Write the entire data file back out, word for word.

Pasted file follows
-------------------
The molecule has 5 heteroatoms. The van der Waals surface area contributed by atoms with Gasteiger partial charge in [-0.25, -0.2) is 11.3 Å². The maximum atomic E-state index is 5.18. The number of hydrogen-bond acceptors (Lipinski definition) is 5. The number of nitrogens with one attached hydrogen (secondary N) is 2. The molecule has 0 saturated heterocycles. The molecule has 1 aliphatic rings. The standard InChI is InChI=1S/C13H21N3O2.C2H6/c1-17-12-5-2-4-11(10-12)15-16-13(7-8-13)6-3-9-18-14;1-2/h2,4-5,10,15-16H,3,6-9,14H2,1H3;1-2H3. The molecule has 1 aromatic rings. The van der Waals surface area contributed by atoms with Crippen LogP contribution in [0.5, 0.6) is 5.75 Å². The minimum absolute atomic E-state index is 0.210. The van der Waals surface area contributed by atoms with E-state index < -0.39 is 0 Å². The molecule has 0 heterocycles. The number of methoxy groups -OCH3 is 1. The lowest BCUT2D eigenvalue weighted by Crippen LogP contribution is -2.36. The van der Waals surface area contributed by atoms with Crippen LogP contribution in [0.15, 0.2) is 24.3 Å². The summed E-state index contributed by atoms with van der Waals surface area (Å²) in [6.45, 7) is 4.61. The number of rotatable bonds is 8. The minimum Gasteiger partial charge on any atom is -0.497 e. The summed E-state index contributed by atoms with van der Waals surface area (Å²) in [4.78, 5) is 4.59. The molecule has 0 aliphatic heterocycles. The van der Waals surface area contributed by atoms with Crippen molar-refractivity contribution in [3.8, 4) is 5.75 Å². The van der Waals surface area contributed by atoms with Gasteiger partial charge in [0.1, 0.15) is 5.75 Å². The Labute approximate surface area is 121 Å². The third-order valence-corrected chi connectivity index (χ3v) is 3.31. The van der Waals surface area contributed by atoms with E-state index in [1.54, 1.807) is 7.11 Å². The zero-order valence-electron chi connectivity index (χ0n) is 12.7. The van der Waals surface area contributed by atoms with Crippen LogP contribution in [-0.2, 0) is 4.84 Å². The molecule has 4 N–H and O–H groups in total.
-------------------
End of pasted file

The molecule has 5 heteroatoms. The van der Waals surface area contributed by atoms with Gasteiger partial charge in [-0.25, -0.2) is 11.3 Å². The maximum atomic E-state index is 5.18. The number of hydrogen-bond acceptors (Lipinski definition) is 5. The number of nitrogens with one attached hydrogen (secondary N) is 2. The molecule has 0 saturated heterocycles. The molecule has 1 aliphatic rings. The standard InChI is InChI=1S/C13H21N3O2.C2H6/c1-17-12-5-2-4-11(10-12)15-16-13(7-8-13)6-3-9-18-14;1-2/h2,4-5,10,15-16H,3,6-9,14H2,1H3;1-2H3. The molecule has 1 aromatic rings. The van der Waals surface area contributed by atoms with Crippen LogP contribution in [0.5, 0.6) is 5.75 Å². The minimum absolute atomic E-state index is 0.210. The van der Waals surface area contributed by atoms with E-state index < -0.39 is 0 Å². The molecule has 0 heterocycles. The number of methoxy groups -OCH3 is 1. The lowest BCUT2D eigenvalue weighted by Crippen LogP contribution is -2.36. The van der Waals surface area contributed by atoms with Crippen LogP contribution in [0.15, 0.2) is 24.3 Å². The summed E-state index contributed by atoms with van der Waals surface area (Å²) in [6.45, 7) is 4.61. The number of rotatable bonds is 8. The minimum Gasteiger partial charge on any atom is -0.497 e. The summed E-state index contributed by atoms with van der Waals surface area (Å²) in [4.78, 5) is 4.59. The molecule has 0 aliphatic heterocycles. The van der Waals surface area contributed by atoms with Crippen molar-refractivity contribution in [3.8, 4) is 5.75 Å². The van der Waals surface area contributed by atoms with Gasteiger partial charge in [0.1, 0.15) is 5.75 Å². The Labute approximate surface area is 121 Å². The third-order valence-corrected chi connectivity index (χ3v) is 3.31. The van der Waals surface area contributed by atoms with E-state index in [1.54, 1.807) is 7.11 Å². The zero-order valence-electron chi connectivity index (χ0n) is 12.7. The van der Waals surface area contributed by atoms with Crippen LogP contribution in [-0.2, 0) is 4.84 Å². The molecule has 4 N–H and O–H groups in total.